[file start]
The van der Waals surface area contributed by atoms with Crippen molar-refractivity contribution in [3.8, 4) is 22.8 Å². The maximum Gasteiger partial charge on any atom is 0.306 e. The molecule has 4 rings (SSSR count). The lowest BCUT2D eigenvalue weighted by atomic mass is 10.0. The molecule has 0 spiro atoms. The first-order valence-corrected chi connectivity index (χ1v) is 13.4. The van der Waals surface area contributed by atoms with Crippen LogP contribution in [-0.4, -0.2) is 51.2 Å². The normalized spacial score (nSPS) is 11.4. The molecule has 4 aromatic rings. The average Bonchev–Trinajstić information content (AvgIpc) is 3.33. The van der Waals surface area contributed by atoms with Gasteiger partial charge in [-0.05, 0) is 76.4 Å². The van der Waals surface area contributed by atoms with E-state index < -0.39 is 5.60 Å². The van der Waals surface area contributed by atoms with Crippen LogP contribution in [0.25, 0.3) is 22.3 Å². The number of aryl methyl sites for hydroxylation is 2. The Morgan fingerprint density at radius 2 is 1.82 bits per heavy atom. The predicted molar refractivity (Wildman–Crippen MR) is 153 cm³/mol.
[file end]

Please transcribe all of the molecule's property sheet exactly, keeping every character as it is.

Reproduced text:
The van der Waals surface area contributed by atoms with Crippen molar-refractivity contribution in [3.8, 4) is 22.8 Å². The maximum Gasteiger partial charge on any atom is 0.306 e. The molecule has 4 rings (SSSR count). The lowest BCUT2D eigenvalue weighted by atomic mass is 10.0. The molecule has 0 spiro atoms. The first-order valence-corrected chi connectivity index (χ1v) is 13.4. The van der Waals surface area contributed by atoms with Crippen LogP contribution in [-0.4, -0.2) is 51.2 Å². The normalized spacial score (nSPS) is 11.4. The molecule has 4 aromatic rings. The average Bonchev–Trinajstić information content (AvgIpc) is 3.33. The van der Waals surface area contributed by atoms with Gasteiger partial charge in [-0.05, 0) is 76.4 Å². The van der Waals surface area contributed by atoms with E-state index < -0.39 is 5.60 Å². The van der Waals surface area contributed by atoms with Crippen LogP contribution in [0.25, 0.3) is 22.3 Å². The number of aryl methyl sites for hydroxylation is 2. The Morgan fingerprint density at radius 2 is 1.82 bits per heavy atom. The predicted molar refractivity (Wildman–Crippen MR) is 153 cm³/mol.